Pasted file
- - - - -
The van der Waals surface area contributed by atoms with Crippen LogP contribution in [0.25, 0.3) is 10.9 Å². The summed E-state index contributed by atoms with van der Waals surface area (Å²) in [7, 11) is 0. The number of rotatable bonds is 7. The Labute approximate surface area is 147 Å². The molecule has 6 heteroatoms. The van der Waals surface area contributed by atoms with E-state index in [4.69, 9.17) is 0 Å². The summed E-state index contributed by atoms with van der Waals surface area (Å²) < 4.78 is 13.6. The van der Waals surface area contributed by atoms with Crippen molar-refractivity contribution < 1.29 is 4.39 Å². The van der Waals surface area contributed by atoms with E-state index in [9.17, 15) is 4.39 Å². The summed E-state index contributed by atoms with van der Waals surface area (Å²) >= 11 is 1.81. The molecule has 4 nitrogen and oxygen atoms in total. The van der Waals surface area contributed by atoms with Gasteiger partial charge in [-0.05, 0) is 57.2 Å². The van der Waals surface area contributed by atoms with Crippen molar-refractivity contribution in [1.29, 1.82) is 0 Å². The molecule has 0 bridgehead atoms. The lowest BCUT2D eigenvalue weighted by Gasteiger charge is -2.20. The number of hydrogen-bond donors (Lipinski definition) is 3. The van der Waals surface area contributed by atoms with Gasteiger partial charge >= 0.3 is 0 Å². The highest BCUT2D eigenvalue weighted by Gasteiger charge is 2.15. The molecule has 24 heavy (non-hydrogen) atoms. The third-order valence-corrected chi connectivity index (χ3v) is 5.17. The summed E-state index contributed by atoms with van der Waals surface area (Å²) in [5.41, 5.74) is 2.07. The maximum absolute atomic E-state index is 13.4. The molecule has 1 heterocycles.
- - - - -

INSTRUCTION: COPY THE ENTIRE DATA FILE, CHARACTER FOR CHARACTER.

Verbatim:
The van der Waals surface area contributed by atoms with Crippen LogP contribution in [0.25, 0.3) is 10.9 Å². The summed E-state index contributed by atoms with van der Waals surface area (Å²) in [7, 11) is 0. The number of rotatable bonds is 7. The Labute approximate surface area is 147 Å². The molecule has 6 heteroatoms. The van der Waals surface area contributed by atoms with E-state index in [4.69, 9.17) is 0 Å². The summed E-state index contributed by atoms with van der Waals surface area (Å²) < 4.78 is 13.6. The van der Waals surface area contributed by atoms with Crippen molar-refractivity contribution < 1.29 is 4.39 Å². The van der Waals surface area contributed by atoms with E-state index in [9.17, 15) is 4.39 Å². The summed E-state index contributed by atoms with van der Waals surface area (Å²) >= 11 is 1.81. The molecule has 4 nitrogen and oxygen atoms in total. The van der Waals surface area contributed by atoms with Gasteiger partial charge in [-0.05, 0) is 57.2 Å². The van der Waals surface area contributed by atoms with Crippen molar-refractivity contribution in [1.29, 1.82) is 0 Å². The molecule has 0 bridgehead atoms. The lowest BCUT2D eigenvalue weighted by Gasteiger charge is -2.20. The number of hydrogen-bond donors (Lipinski definition) is 3. The van der Waals surface area contributed by atoms with Gasteiger partial charge >= 0.3 is 0 Å². The highest BCUT2D eigenvalue weighted by Gasteiger charge is 2.15. The molecule has 24 heavy (non-hydrogen) atoms. The third-order valence-corrected chi connectivity index (χ3v) is 5.17. The summed E-state index contributed by atoms with van der Waals surface area (Å²) in [5.41, 5.74) is 2.07. The maximum absolute atomic E-state index is 13.4. The molecule has 1 heterocycles.